That has been backed by many locals, who have so far rebuffed Uber’s aggressive local expansion plans that have often run roughshod over domestic regulation, and by German politicians eager to please some of the country’s biggest employers.

BMW, for example, is working with the chip maker Intel and Mobileye, an Israeli tech company, to develop a self-driving car of its own by early in the next decade. It has also formed a partnership with IBM to use artificial intelligence to allow vehicles to automatically adapt to their owners’ preferences.

To combat the likes of Tesla, the California electric automaker, BMW is planning to expand its i Series line of battery-powered and hybrid vehicles. Since 2014, it has sold 100,000 of the i3 model, which runs on batteries and has a lightweight carbon fiber body.

Daimler, the maker of Mercedes-Benz cars and trucks, has similarly been investing in digital alternatives. Of the three automakers, it has also been the only one so far to become an active partner with Uber, albeit in a limited deal where it provides a set of its autonomous vehicles to the ride service.

Daimler also owns Car2Go, a short-term car rental service; Blacklane, an upmarket ride-hailing app; and MyTaxi, Europe’s largest taxi-hailing service.

Andrew Pinnington, chief executive of MyTaxi, said the automaker’s backing had allowed it to expand rapidly across Europe, where it has often teamed up with local taxi associations to combat the rise of Uber.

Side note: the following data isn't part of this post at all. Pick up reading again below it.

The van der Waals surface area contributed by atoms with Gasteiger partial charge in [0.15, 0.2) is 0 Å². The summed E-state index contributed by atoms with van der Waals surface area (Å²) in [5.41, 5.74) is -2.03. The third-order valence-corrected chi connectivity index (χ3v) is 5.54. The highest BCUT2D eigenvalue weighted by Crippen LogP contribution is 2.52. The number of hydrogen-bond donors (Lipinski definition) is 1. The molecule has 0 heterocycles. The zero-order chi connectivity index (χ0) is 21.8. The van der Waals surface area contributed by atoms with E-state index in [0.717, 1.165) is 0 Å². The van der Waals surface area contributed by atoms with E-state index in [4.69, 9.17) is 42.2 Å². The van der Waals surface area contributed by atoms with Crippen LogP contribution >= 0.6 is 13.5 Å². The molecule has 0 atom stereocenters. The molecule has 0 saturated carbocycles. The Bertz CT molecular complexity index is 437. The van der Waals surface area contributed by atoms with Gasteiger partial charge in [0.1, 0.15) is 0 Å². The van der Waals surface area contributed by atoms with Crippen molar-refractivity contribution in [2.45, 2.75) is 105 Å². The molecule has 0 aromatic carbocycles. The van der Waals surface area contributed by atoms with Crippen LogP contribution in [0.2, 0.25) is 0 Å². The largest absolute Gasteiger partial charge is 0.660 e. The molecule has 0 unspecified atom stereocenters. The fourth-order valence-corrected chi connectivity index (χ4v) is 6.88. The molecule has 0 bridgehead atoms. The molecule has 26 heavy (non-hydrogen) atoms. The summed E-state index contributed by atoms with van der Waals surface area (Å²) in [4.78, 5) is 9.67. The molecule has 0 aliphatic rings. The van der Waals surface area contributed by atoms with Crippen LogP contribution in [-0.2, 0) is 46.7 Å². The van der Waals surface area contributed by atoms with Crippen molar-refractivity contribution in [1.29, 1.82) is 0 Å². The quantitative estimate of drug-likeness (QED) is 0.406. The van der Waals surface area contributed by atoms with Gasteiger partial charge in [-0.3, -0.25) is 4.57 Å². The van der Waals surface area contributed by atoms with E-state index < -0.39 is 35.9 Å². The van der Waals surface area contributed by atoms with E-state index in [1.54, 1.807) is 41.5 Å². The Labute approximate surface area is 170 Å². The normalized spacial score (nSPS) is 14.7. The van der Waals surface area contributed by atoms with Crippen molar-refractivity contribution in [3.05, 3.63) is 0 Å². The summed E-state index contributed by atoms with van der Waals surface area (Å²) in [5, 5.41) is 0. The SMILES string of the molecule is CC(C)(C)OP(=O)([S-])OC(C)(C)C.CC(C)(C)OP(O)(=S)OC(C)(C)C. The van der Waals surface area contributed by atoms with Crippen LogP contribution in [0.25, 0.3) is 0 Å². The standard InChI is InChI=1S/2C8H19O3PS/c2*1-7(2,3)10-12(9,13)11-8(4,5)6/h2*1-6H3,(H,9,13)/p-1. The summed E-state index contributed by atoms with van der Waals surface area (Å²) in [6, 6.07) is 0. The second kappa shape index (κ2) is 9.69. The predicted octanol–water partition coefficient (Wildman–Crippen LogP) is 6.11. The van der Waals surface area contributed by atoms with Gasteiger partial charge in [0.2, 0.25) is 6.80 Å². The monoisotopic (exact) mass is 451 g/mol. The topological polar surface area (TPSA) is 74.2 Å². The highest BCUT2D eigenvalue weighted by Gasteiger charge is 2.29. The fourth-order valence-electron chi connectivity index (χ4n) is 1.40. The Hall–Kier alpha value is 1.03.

“This is a game that requires deep pockets,” Mr. Pinnington said.

The German carmakers’ digital plans have led to increased collaboration between what have long been staunch rivals.

In 2015, BMW, Daimler and Volkswagen’s Audi unit joined forces to buy Here, a digital mapping unit of Nokia, for around $3 billion. While not a household name, the Berlin-based company provides about 80 percent of the built-in navigation systems for cars in North America and Europe, and is the only large-scale competitor to Google Maps.

“The future of Germany as an industrial nation depends on how companies succeed in bringing the manufacturing and digital worlds together,” said Frank Ridder, research leader for Germany, Austria and Switzerland for Gartner, a technology research firm.

Taken together, the carmakers’ digital reboot is aimed at rejuvenating Germany’s vaunted industrial base. About one-fifth of jobs in Germany are in manufacturing, double the portion in the United States.

But factory jobs as a percentage of total employment have been declining for years, prompting the government to dole out hundreds of millions of euros in research and development funds to meld traditional manufacturing with the latest technology.